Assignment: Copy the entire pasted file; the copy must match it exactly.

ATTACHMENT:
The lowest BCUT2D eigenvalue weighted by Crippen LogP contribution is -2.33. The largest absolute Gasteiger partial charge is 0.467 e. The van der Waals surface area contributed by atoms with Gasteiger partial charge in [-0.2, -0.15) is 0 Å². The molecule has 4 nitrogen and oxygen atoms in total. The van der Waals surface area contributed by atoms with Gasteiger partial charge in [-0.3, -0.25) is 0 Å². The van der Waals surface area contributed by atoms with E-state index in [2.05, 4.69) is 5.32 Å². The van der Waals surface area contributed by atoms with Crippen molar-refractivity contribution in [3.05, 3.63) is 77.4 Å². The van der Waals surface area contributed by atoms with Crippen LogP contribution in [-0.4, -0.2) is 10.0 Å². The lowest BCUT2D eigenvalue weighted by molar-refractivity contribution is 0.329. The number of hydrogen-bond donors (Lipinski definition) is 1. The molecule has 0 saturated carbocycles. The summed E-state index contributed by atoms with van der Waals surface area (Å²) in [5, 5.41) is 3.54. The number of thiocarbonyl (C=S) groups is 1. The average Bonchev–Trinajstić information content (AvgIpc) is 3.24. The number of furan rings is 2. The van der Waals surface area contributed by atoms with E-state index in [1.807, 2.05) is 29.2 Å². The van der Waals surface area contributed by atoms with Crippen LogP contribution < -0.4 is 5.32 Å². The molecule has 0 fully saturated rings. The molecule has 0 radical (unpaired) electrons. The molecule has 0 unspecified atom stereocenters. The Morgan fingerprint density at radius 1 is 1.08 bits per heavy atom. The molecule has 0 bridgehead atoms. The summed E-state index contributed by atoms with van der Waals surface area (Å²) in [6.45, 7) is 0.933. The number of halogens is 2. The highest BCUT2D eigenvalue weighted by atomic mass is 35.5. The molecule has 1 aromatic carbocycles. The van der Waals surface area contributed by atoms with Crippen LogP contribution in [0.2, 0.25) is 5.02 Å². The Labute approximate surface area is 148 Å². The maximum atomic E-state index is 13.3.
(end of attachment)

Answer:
The lowest BCUT2D eigenvalue weighted by Crippen LogP contribution is -2.33. The largest absolute Gasteiger partial charge is 0.467 e. The van der Waals surface area contributed by atoms with Gasteiger partial charge in [-0.2, -0.15) is 0 Å². The molecule has 4 nitrogen and oxygen atoms in total. The van der Waals surface area contributed by atoms with Gasteiger partial charge in [-0.3, -0.25) is 0 Å². The van der Waals surface area contributed by atoms with E-state index in [2.05, 4.69) is 5.32 Å². The van der Waals surface area contributed by atoms with Crippen molar-refractivity contribution in [3.05, 3.63) is 77.4 Å². The van der Waals surface area contributed by atoms with Crippen LogP contribution in [-0.4, -0.2) is 10.0 Å². The lowest BCUT2D eigenvalue weighted by molar-refractivity contribution is 0.329. The number of hydrogen-bond donors (Lipinski definition) is 1. The molecule has 0 saturated carbocycles. The summed E-state index contributed by atoms with van der Waals surface area (Å²) in [5, 5.41) is 3.54. The number of thiocarbonyl (C=S) groups is 1. The average Bonchev–Trinajstić information content (AvgIpc) is 3.24. The number of furan rings is 2. The van der Waals surface area contributed by atoms with E-state index in [1.807, 2.05) is 29.2 Å². The van der Waals surface area contributed by atoms with Crippen LogP contribution < -0.4 is 5.32 Å². The molecule has 0 fully saturated rings. The molecule has 0 radical (unpaired) electrons. The molecule has 0 unspecified atom stereocenters. The Morgan fingerprint density at radius 1 is 1.08 bits per heavy atom. The molecule has 0 bridgehead atoms. The summed E-state index contributed by atoms with van der Waals surface area (Å²) in [6.45, 7) is 0.933. The number of halogens is 2. The highest BCUT2D eigenvalue weighted by atomic mass is 35.5. The molecule has 1 aromatic carbocycles. The van der Waals surface area contributed by atoms with Crippen LogP contribution in [0.2, 0.25) is 5.02 Å². The Labute approximate surface area is 148 Å². The maximum atomic E-state index is 13.3.